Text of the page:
A claimed validated operating system.

The claim: we have demonstrated the comprehensive formal verification of the seL4 microkernel, with a complete proof chain from precise, formal statements of high-level security and safety properties to the  binary executable code. GD

The L4 base is useful –  we advocated a similar approach with RTLinux which was, um, very similar to L4. It looks like the L4 version here uses the interrupt emulation method at the heart of RTLinux (of course, without any attribution or reference). Just for the record, here’s a much earlier RTLinux based effort.

As for the verification, I am highly skeptical of the claim. Here’s the claimed proof and the research paper.  It’s not at all clear exactly what was validated, but from the paper it looks like the 8000 odd lines of l4 microkernel were shown to provide the functionality described in the Hoare logic specification. No device drivers appear to have been validated.

Real-time Linux

My opinion has always been that the Linux-RT project was based on an unfixable engineering error.

 

A few words on the status and the future of RT:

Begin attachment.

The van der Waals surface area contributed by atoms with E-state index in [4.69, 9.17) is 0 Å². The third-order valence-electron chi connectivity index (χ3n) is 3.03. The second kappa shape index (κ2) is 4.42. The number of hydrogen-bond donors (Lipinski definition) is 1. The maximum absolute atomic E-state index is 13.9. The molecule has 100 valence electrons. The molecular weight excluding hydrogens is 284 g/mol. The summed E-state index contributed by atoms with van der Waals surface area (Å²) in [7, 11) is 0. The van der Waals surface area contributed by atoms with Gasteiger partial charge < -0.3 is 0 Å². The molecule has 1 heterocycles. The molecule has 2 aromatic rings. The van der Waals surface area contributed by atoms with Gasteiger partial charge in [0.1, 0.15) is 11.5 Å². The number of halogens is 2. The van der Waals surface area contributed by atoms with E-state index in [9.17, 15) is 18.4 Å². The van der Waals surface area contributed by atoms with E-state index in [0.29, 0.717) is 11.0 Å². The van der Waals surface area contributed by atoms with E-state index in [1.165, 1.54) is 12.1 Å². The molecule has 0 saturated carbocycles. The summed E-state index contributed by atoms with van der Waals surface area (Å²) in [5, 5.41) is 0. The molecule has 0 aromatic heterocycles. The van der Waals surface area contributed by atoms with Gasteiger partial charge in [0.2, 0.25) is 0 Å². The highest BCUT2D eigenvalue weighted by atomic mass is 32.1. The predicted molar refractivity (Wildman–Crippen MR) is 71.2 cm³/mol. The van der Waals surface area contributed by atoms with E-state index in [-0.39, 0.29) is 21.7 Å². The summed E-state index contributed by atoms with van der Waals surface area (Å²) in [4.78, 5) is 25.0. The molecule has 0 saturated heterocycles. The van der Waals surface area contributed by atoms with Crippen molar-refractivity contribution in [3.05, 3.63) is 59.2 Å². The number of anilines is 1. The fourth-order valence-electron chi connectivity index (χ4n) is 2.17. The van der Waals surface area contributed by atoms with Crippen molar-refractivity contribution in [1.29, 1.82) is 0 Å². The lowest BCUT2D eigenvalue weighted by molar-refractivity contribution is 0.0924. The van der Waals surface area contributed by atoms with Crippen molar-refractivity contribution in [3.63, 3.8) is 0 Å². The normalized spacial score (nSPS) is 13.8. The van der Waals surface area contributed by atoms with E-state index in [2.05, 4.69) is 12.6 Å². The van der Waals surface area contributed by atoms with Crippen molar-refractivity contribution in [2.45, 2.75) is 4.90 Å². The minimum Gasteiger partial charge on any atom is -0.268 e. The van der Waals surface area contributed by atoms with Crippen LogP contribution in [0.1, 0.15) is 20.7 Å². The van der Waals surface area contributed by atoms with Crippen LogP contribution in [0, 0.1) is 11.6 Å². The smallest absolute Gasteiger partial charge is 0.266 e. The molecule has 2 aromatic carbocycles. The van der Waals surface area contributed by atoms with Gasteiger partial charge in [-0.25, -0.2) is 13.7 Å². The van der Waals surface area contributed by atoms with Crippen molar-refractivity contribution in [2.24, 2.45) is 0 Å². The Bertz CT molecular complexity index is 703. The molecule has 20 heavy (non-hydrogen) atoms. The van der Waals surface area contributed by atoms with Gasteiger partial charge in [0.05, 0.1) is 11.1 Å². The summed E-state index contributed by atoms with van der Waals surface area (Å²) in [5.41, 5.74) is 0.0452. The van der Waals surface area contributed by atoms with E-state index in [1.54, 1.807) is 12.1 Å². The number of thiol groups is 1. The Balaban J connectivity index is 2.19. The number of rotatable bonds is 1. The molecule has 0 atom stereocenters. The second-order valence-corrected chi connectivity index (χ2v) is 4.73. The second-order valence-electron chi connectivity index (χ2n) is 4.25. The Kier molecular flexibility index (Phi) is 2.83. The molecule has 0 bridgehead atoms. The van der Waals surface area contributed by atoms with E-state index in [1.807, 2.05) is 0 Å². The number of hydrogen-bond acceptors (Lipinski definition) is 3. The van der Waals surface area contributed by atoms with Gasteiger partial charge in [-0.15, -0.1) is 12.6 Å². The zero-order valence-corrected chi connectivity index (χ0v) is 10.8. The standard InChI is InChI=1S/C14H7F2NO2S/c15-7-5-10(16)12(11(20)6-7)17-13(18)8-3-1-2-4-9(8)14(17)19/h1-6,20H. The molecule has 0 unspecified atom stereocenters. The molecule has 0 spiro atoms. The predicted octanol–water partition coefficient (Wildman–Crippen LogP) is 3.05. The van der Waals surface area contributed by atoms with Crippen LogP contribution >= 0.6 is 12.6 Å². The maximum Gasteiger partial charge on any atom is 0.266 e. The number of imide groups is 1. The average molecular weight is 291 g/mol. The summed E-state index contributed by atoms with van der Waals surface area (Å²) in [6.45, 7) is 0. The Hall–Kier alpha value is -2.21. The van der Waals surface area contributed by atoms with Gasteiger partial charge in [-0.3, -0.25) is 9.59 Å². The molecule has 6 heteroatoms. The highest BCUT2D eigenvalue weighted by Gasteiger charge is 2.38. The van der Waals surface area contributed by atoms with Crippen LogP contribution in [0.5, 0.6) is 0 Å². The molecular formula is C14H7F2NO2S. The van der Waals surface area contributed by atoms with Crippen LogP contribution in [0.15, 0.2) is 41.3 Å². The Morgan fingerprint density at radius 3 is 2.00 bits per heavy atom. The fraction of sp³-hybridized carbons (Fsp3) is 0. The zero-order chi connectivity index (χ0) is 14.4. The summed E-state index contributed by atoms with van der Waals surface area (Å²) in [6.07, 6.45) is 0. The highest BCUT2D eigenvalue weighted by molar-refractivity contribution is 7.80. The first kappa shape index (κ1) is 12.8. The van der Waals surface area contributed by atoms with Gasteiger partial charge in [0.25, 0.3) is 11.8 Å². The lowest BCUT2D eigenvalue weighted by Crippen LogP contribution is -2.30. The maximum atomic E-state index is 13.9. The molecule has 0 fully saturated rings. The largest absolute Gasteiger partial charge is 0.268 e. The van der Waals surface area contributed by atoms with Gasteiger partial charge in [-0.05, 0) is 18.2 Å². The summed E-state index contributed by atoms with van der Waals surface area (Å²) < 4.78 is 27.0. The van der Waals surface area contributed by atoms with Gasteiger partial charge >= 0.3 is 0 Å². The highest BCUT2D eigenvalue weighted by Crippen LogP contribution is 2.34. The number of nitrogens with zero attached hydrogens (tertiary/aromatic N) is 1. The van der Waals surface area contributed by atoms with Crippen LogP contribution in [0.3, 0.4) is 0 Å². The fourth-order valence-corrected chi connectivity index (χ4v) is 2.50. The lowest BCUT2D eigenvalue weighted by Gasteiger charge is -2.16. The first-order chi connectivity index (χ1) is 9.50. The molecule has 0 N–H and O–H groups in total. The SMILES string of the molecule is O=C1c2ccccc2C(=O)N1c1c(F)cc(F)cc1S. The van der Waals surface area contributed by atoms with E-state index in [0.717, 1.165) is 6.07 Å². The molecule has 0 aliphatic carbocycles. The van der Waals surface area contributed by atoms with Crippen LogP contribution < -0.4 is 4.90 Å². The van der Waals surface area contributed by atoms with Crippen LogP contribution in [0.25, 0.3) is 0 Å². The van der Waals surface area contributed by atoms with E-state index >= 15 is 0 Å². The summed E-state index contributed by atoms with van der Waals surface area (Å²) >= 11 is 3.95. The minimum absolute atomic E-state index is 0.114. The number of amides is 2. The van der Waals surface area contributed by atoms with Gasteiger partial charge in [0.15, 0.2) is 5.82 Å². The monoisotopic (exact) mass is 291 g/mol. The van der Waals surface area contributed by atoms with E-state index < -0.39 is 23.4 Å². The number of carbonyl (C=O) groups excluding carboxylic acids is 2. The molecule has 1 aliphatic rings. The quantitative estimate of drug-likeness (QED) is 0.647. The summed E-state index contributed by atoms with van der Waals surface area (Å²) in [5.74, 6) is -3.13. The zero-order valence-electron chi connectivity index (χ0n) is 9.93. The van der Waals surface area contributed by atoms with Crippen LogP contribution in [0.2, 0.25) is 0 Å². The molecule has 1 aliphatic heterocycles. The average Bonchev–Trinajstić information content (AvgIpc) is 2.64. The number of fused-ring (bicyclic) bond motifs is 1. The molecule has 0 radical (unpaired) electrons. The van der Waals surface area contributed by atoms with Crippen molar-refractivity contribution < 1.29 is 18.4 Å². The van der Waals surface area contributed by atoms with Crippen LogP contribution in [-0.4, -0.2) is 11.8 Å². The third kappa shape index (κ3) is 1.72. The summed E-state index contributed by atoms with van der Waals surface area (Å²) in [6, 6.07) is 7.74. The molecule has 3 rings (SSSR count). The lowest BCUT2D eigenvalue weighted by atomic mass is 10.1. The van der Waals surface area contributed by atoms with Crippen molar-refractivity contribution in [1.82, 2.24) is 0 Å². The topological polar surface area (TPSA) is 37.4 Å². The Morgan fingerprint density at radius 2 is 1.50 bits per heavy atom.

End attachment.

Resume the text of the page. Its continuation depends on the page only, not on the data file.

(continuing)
-----------------------------------------------

The situation since last years RTLWS (https://lwn.net/Articles/572740/)
has not improved at all, it's worse than before. 

While shortly after RTLWS quite some people promised to whip up proper
funding, nothing has materialized and my personal situation is worse
than before.

I'm really tired of all the politics involved, the blantant lies and
the marketing bullshit which I have to bear. I learned a few month ago
that a certain kernel vendor invented most of RT anyway and is the
expert in this field, so the customers dont have to worry about my
statements.

Just for the record: The initial preempt-RT technology was brought to
you mostly by Ingo Molnar, Steven Rostedt, Paul Mckenney, Peter
Zijlstra and myself with lots of input from Doug Niehaus, who
researched full in kernel preemption already in the 1990s. The
technology rewrite around 3.0-rt was done by me with help from Peter
and Steven, and that's what preempt-RT today is based on.

Sure, people can believe whatever marketing bullshit they want, but
that doesn't make the truth go away. And the truth is, that those who
claim expertise are just a lying bunch of leeches.

What really set me off was the recent blunt question, when I'm going
to quit. What does this mean? Is someone out there just waiting that I
step down as preempt-RT maintainer, so some corporate entity can step
up as the saviour of the Linux RT world? So instead of merily leeching
someone seeks active control over the project. Nice try.
http://lwn.net/Articles/604632/

Free Software Patents: Alan Cox